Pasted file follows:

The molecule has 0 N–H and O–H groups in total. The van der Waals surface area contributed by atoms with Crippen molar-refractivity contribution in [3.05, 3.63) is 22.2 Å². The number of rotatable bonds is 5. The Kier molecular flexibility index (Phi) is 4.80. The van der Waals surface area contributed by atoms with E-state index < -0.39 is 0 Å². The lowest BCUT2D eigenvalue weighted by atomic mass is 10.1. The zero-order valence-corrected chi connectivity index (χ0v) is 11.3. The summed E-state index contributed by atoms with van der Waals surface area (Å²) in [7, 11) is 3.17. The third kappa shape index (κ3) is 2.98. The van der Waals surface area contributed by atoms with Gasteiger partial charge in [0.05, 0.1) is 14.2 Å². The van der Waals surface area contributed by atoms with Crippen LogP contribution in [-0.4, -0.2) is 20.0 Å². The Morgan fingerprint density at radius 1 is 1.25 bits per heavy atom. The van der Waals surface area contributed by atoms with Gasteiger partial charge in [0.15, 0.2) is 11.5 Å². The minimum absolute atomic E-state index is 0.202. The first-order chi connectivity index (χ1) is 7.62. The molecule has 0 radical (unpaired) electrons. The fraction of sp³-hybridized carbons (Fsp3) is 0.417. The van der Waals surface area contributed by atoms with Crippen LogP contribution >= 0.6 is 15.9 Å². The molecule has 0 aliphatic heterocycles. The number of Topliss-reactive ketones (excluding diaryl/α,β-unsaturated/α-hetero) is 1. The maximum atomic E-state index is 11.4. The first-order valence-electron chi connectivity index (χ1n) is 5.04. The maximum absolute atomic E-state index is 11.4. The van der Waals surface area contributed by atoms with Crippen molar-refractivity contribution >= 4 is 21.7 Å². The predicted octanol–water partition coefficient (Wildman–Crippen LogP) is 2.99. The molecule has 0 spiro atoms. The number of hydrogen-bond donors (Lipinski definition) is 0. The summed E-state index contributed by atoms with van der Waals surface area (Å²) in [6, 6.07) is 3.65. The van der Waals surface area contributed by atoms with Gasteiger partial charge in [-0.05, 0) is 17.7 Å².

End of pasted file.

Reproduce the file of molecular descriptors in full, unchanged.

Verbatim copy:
The molecule has 0 N–H and O–H groups in total. The van der Waals surface area contributed by atoms with Crippen molar-refractivity contribution in [3.05, 3.63) is 22.2 Å². The number of rotatable bonds is 5. The Kier molecular flexibility index (Phi) is 4.80. The van der Waals surface area contributed by atoms with E-state index < -0.39 is 0 Å². The lowest BCUT2D eigenvalue weighted by atomic mass is 10.1. The zero-order valence-corrected chi connectivity index (χ0v) is 11.3. The summed E-state index contributed by atoms with van der Waals surface area (Å²) in [7, 11) is 3.17. The third kappa shape index (κ3) is 2.98. The van der Waals surface area contributed by atoms with Gasteiger partial charge in [0.05, 0.1) is 14.2 Å². The van der Waals surface area contributed by atoms with Crippen LogP contribution in [-0.4, -0.2) is 20.0 Å². The Morgan fingerprint density at radius 1 is 1.25 bits per heavy atom. The van der Waals surface area contributed by atoms with Gasteiger partial charge in [0.15, 0.2) is 11.5 Å². The minimum absolute atomic E-state index is 0.202. The first-order chi connectivity index (χ1) is 7.62. The molecule has 0 radical (unpaired) electrons. The fraction of sp³-hybridized carbons (Fsp3) is 0.417. The van der Waals surface area contributed by atoms with Crippen LogP contribution >= 0.6 is 15.9 Å². The molecule has 0 aliphatic heterocycles. The number of Topliss-reactive ketones (excluding diaryl/α,β-unsaturated/α-hetero) is 1. The maximum atomic E-state index is 11.4. The first-order valence-electron chi connectivity index (χ1n) is 5.04. The maximum absolute atomic E-state index is 11.4. The van der Waals surface area contributed by atoms with Crippen molar-refractivity contribution >= 4 is 21.7 Å². The predicted octanol–water partition coefficient (Wildman–Crippen LogP) is 2.99. The molecule has 0 spiro atoms. The number of hydrogen-bond donors (Lipinski definition) is 0. The summed E-state index contributed by atoms with van der Waals surface area (Å²) in [6, 6.07) is 3.65. The van der Waals surface area contributed by atoms with Gasteiger partial charge in [-0.05, 0) is 17.7 Å².